In 1896 the Queen sanctioned the medal for Matebeleland 1893 and in 1897, the medals for Rhodesia 1896 and Mashonaland 1897. 4 Bars are also attributable for this medal and issued to those who were entitled to more than one of the respective medals.
The start of the 1st Matabele War – BSAP columns rode from Fort Salisbury and Fort Victoria, and combined at Iron Mine Hill, around the centre point of the country, on 16 October 1893. Together the force totalled about 700 men, commanded by Major Patrick Forbes and equipped with five Maxim machine guns. Forbes’ combined column moved on the Matabele king’s capital at Bulawayo, to the south-west. An additional force of 700 Bechuanas marched on Bulawayo from the south under Khama III, the most influential of the Bamangwato chiefs, and a staunch ally of the British. The Matabele army mobilised to prevent Forbes from reaching the city, and twice engaged the column as it approached: on 25 October, 3,500 warriors assaulted the column near the Shangani River. Lobengula’s troops were well-drilled and formidable by pre-colonial African standards, but the pioneers’ Maxim guns, which had never before been used in battle, far exceeded expectations, according to an eyewitness “mow[ing] them down literally like grass”. By the time the Matabele withdrew, they had suffered around 1,500 fatalities; the BSAP, on the other hand, had lost only four men.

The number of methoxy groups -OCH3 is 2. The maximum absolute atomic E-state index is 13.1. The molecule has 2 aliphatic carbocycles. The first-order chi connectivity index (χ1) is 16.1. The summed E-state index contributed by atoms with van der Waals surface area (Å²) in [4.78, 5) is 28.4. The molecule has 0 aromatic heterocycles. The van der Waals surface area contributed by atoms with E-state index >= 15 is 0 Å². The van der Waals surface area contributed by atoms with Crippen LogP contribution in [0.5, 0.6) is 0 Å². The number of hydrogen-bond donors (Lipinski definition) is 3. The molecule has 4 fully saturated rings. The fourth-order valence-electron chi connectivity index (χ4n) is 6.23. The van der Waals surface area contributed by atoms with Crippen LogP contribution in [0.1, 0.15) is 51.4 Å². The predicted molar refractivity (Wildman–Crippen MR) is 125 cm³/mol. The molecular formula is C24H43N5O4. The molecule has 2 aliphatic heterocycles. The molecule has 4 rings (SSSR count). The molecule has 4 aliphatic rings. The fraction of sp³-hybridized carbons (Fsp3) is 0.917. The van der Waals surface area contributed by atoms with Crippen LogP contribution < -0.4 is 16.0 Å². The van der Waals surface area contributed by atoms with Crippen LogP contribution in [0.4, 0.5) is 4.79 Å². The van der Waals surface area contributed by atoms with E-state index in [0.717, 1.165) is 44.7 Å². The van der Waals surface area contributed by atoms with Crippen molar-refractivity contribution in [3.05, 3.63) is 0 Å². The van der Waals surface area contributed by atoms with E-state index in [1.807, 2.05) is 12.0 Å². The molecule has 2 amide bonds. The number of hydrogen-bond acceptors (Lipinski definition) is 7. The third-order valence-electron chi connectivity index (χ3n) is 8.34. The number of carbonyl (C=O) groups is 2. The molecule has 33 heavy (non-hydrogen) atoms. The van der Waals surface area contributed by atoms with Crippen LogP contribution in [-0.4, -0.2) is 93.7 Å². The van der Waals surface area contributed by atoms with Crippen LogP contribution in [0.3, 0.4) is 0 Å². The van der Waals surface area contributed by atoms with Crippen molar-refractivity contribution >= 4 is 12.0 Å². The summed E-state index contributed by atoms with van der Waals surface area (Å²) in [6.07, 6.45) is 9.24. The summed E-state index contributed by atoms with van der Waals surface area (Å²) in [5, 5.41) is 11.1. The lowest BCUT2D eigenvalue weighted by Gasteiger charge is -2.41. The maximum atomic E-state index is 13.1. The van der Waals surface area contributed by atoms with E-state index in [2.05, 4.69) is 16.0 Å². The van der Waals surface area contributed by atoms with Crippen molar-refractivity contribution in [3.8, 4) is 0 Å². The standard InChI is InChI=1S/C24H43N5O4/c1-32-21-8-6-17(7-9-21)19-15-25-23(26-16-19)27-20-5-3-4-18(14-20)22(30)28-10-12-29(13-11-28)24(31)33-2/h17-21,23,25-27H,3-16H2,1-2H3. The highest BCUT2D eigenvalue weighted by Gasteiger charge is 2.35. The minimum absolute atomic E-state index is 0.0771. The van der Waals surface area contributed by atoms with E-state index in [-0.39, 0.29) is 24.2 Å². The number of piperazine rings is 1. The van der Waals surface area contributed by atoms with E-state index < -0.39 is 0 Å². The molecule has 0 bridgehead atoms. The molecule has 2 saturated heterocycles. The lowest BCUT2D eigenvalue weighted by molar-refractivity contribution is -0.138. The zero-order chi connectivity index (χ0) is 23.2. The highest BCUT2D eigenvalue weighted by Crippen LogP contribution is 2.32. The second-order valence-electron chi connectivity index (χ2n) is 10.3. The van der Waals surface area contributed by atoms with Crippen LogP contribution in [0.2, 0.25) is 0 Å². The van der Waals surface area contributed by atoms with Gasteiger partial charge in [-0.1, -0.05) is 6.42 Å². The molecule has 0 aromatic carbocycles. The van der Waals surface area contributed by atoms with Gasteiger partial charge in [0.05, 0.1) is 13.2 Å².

Mashonaland 1897 – For operations in Mashonaland up to 31st October 1897. For those that had received previous medals, they received a Mashonaland 1897 Bar. Action included the taking of Gatze’s village and many other villages including Chief Dango’s whose village was burnt, and Chief Matshayongombi. The trouble ceased in September, although the surrender of all the Mashona chiefs was a month later on 29th October 1897.
467 No Clasp Medals issued
Rhodesia 1896 – In 1895, the territories subject to the British South Africa Company were named Rhodesia after Cecil Rhodes. In March 1896, the Matabeles under Chief Olimo rebelled and were joined by others. Several settlers were killed. Relief forces were formed and several encounters took place. In June, the Mashonas also rebelled and marshal law was proclaimed in Salisbury. The mission station at Ingwengwesi River was destroyed and severe fighting took place at Umfuli. Chief Olimo was killed during fighting in the Matoppo Hills. Eventually Chief Mtigeza surrendered together with other chiefs. Mr. Rhodes then met with the chiefs and agreed peace terms on 20th September and peace was finally declared on 13th October 1896,
7651 Medals issued without clasp